Darkening sides of custom mesh without seperate textures

Hey, basically I have code generating a big custom mesh made out of blocks. Right now it looks rather plain though since it’s all textured the same way. Is there any way to turn specific cube faces darker (or specific vertices) without using a seperate texture?

For reference, this is what it looks like right now:

I assume that you are looking for a solution that doesn’t require custom shaders.
If that’s the case, you can set UseVertexColor to true for your material instance and create a Color vertexbuffer for your mesh where you can specify the color for each vertex.
This will work with (SP)Lighting.j3md and Unshaded.j3md.

If you are already using a custom material, you’ll have to implement it yourself with the inColor attribute that you can get from the vertex shader .

You mean like light and shadows?

I believe he meant the same effect that you get in voxel games when you select an object a black bound box.

Sort of a simulation. I want to darken for instance the bottom side of a block and brighten the top to give it contrast and make it look more 3D. A full light system isn’t needed

I am using a custom material, how would I go about doing that?

Is your material based on Unshaded.j3md?
Because using one directional light plus one ambient light really won’t hurt performance too much. And it’ll do exactly what you want to achieve.

1- Set the color of each vertex in the Color vertexbuffer.
2- Pass the vertex color from the vertex shader to the fragment shader and use it to change the output color

Vertex Shader

in vec4 inColor;
out vec4 vColor;

void main(){

Fragment shader

in vec4 vColor;

void main(){

I mean, it sounds like what you want is lighting… and there is literally no reason not to just use lighting.

Your choices are:

  1. include per vertex colors (and make sure the corners of common faces are shared and not all corners at the same spot… ie: 24 vertexes instead of 6) and then do lighting calculations yourself to figure out what you want the color to be.

  2. include per vertex normals (and make sure the corners of common faces are shared and not all corners at the same spot… ie: 24 vertexes instead of 6) and then use the lighting shader.

It’s not really any more expensive.

The benefit of the second way is that you still have vertex colors available if you want them for something else.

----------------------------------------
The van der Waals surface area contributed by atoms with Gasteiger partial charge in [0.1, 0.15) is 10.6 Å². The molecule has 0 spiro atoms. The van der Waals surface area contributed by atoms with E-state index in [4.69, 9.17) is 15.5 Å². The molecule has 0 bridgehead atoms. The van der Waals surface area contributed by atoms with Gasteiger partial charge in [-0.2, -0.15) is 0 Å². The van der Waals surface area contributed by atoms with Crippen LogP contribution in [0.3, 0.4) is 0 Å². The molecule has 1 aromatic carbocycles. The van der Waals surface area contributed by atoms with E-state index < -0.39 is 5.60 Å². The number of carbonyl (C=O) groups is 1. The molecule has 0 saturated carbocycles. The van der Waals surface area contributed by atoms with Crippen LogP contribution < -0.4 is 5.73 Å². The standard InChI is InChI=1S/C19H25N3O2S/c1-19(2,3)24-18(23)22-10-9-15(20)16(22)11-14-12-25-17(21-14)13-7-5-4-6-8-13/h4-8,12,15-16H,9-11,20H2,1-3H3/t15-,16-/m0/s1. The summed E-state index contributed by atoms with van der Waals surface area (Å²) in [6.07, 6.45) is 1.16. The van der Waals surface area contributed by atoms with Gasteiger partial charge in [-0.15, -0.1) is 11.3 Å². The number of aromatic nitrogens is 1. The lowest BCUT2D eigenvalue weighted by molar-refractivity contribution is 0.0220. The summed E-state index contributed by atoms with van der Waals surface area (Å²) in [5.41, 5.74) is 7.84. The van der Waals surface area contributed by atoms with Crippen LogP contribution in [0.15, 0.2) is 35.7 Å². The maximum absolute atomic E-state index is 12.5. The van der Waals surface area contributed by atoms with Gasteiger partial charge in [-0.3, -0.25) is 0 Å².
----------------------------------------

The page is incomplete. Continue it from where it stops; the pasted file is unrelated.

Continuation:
I think what you mean is baked lighting aka cellular automata.

There are countless papers on this but the basic technique is creating a height map which is useful for a ton of reasons, namely what the sun can light and where to plant vegetation or not, and using cellular automata for things like torches and lava and caves aka light propagation.

For every air block that is above the height map give it full light, else reduce the light in a cellular automata fashion. Taking block densities into account and such. that way caves go dark as they become deep. And so on. It is a wonderful technique.

I don’t really want to build in a full lighting system just yet but what I mean is for instance in the game Minecraft you have a lighting system. But it also has a system that slightly darkens sides of the blocks regardless of lighting. This makes it look 3D instead of just flat textures when put on a larger scale.

Here’s an example picture:

That’s lighting. It’s the least amount of effort to get where you want to go. And costs nothing more than anything else that would imitate it.

Minecraft also uses ‘smooth shading’ which is based on a texture atlas of an overlay texture to darken certain corners/edges and provides a sort of fake AO. That’s not lighting but does require a separate set of texture coordinates and a separate atlas of the AO cells.

Edit: note by “lighting” here I’m not at all referring to the light propagation using cellular automata. I’m referring to different shading based on what is/isn’t facing the light.

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Check this out

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